Water settlement:Support for further negotiations
The president of the Klamath Water Users Association, a group that supports the proposed Klamath Basin Restoration Agreement, was among those who signed a letter calling for further negotiations.
Luther Horsely said he signed the document, which outlines specific demands, because he wants to work with the group and address their concerns. The letter, submitted to Klamath County commissioners Monday, was signed by nine other on- and off-Project irrigators. Horsely’s signature was on a more recent copy of the letter.
He said Friday that he still believes the proposed settlement is the best way for the region to move forward.
“I think the settlement is a better opportunity for us to stay whole,” he said.
Stakeholders released the agreement Jan. 15 after two-and-a-half years of negotiations among representatives of 26 groups. If approved, it would allocate water in the Klamath River watershed between irrigators, tribes, fishermen and conservationists. It also calls for the removal of four hydroelectric dams operated by PacifiCorp. PacifiCorp officials and stakeholders are still negotiating.
Ten irrigators — Horsely, Bill Kennedy, Glenn Barrett, Tracey Liskey, Don Rajnus, Karl Scronce, John Wells, Roger Nicholson, Andrea Rabe and Linda Long Bourdet — with land on and off the Klamath Project signed the document calling for reopened negotiations and listing issues that would need to be included in the agreement before they would sign on.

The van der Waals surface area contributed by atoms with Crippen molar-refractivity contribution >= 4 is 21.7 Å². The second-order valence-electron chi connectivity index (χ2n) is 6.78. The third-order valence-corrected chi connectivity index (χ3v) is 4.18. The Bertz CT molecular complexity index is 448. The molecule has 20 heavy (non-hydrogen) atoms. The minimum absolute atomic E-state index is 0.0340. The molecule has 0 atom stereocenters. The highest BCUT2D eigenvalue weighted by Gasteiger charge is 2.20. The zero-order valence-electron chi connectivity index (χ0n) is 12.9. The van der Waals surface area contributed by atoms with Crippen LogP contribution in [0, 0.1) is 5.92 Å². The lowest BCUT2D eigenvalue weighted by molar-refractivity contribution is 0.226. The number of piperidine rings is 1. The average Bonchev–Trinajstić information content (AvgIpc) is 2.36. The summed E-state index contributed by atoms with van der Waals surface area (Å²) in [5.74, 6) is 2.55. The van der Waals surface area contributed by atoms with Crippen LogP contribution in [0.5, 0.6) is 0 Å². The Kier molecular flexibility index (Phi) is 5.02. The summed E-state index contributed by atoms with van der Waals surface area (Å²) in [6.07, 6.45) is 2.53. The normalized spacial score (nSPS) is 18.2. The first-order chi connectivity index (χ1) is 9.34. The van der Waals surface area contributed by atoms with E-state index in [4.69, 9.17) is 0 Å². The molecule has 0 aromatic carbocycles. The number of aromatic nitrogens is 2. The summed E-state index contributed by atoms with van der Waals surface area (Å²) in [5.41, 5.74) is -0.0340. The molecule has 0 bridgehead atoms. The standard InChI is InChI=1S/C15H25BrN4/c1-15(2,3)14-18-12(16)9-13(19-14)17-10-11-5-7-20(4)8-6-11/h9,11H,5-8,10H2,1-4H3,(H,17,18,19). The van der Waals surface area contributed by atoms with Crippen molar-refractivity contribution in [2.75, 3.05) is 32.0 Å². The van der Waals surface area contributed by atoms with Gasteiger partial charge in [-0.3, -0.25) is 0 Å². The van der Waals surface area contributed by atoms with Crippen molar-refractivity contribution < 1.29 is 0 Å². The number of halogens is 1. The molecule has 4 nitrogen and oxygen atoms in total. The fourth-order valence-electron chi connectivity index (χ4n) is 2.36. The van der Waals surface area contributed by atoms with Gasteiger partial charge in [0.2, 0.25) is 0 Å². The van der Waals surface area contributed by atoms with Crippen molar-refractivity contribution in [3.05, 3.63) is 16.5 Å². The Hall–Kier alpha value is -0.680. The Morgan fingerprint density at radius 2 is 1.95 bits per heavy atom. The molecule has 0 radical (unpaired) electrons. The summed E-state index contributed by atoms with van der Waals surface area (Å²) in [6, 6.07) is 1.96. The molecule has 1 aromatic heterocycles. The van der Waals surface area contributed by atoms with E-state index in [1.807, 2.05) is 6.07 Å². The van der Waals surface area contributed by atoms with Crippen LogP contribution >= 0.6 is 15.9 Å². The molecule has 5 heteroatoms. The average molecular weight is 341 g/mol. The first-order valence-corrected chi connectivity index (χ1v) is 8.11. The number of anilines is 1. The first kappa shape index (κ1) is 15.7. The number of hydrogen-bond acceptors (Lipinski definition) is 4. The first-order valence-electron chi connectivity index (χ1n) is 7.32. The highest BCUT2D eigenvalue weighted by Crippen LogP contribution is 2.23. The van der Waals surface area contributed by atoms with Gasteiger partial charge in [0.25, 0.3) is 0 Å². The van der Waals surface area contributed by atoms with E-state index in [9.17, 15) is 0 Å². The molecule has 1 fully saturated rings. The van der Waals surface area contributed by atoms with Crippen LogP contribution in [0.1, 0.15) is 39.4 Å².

Those demands include removing financial assistance to purchase the Mazama Tree Farm for the Klamath Tribes, and instead providing $21 million for tribal economic development, further assurances for water and guaranteed power rates for off-Project water users.
Wells, an irrigator with on- and off-Project land holdings near Bonanza, said the coalition is not opposed to any group prospering from the agreement.
“We see a need to be a little more unified and that everyone’s interests be covered,” he said.
‘Best available option’
Horsely said he still views the settlement as the best available option. Many of the demands, such as protecting groundwater users and access to power rates, stipulated in the letter have already been addressed in the agreement.
Removing financial assistance for the Tribes to purchase the tree farm and instead providing money for economic development would not prevent the Tribes from purchasing property. It was introduced as a way to broaden use, he said.
Horsely said he hoped to work through the coalition’s concerns so they will support the current agreement.